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Time is Running Out for the Future of Game of Thrones
Game of Thrones now has three seasons under its belt and work on the fourth is already under way. But this finale felt a little different than the ones preceding it. Since the HBO series was originally announced, there has been worry the show would be able to catch up to George R.R. Martin’s books series, A Song of Ice and Fire, before he can finish writing it. That worry has never been stronger than it is now. Season 3 adapted about two-thirds of the third book, A Storm of Swords, and Season 4 will likely wrap that book up and continue with the next books. This is where things get complicated and the timetable much smaller.
Books four and five present an interesting challenge for showrunners David Benioff and D.B. Weiss. For the most part, the plots of A Feast for Crows and A Dance with Dragons play out concurrently, with each book focusing on a different group of characters. Trying to jumble the plots of two books into two or more seasons of television will be a lot of work. With so many characters already in play, introducing more, with their own subplots, might be too much for viewers, so things will need to be left out. Weiss said it best to EW: “Time for negative population growth.”
But if the show start leaving plots on the wayside to simplify the story, wouldn’t that ultimately speed up the pace of the adaptation, increasing the risk of the show catching up to the books? Martin doesn’t seem to think so, saying “I think the odds against that happening are very long.” But he seems to be operating under the assumption Benioff and Weiss will include the majority of Feast and Dance’s subplots. “If they include everything in the books, I don’t think they’re going to catch up with me. If they do, we’ll have some interesting discussions.”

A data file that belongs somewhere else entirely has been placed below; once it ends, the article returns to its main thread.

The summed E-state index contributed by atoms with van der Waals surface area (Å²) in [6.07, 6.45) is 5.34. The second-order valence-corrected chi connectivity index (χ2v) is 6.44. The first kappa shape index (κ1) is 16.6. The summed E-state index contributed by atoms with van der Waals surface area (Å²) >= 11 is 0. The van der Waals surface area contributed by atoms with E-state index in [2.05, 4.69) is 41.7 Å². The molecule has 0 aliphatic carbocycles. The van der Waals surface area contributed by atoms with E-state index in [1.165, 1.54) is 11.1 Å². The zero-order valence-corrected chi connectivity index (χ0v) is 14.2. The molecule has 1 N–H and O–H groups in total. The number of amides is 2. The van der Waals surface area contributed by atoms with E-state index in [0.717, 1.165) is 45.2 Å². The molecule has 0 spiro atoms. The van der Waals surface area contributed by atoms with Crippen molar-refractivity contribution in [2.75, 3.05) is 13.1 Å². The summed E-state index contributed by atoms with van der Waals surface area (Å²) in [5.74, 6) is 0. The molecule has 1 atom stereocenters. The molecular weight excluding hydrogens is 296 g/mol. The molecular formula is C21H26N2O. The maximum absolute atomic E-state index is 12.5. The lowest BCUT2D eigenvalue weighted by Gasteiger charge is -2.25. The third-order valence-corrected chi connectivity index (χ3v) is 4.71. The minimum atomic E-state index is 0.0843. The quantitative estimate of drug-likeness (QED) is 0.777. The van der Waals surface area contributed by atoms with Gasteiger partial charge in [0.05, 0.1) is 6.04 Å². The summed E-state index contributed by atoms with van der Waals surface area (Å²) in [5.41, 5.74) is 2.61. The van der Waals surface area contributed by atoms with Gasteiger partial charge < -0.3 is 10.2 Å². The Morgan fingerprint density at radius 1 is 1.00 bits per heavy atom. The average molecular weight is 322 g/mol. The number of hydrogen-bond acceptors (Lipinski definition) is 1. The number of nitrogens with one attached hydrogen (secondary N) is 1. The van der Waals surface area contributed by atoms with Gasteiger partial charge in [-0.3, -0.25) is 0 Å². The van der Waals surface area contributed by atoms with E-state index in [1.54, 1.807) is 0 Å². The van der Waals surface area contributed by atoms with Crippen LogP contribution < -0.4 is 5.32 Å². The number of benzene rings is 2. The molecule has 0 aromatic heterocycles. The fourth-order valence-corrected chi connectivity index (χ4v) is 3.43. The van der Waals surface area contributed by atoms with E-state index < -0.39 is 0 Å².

And what happens if that were to happen? Say Martin takes an extremely long time to finish The Winds of Winter, the sixth book, and Game of Thrones has nothing left to adapt. Does the show take a hiatus? It’s a tricky scenario to figure out. If the show takes a break, the actors would need to be paid to keep them from wandering off and taking other jobs. And don’t even get me started on the troubles of having young actors in the production. Bran Stark isn’t getting any younger. Eventually he’ll be much too old.
Of course, there is the fact Martin has revealed his top secret ending to Benioff and Weiss, so they could conceivably end Game of Thrones before the books are finished. It’s not an ideal situation, but it’s an option. Especially considering A Dream of Spring, the planned seventh book, isn’t guaranteed to be the final book in the series. Martin may remain optimistic about the show not catching up to him, but he’s been writing Winds since 2010 and there’s no publication day in sight.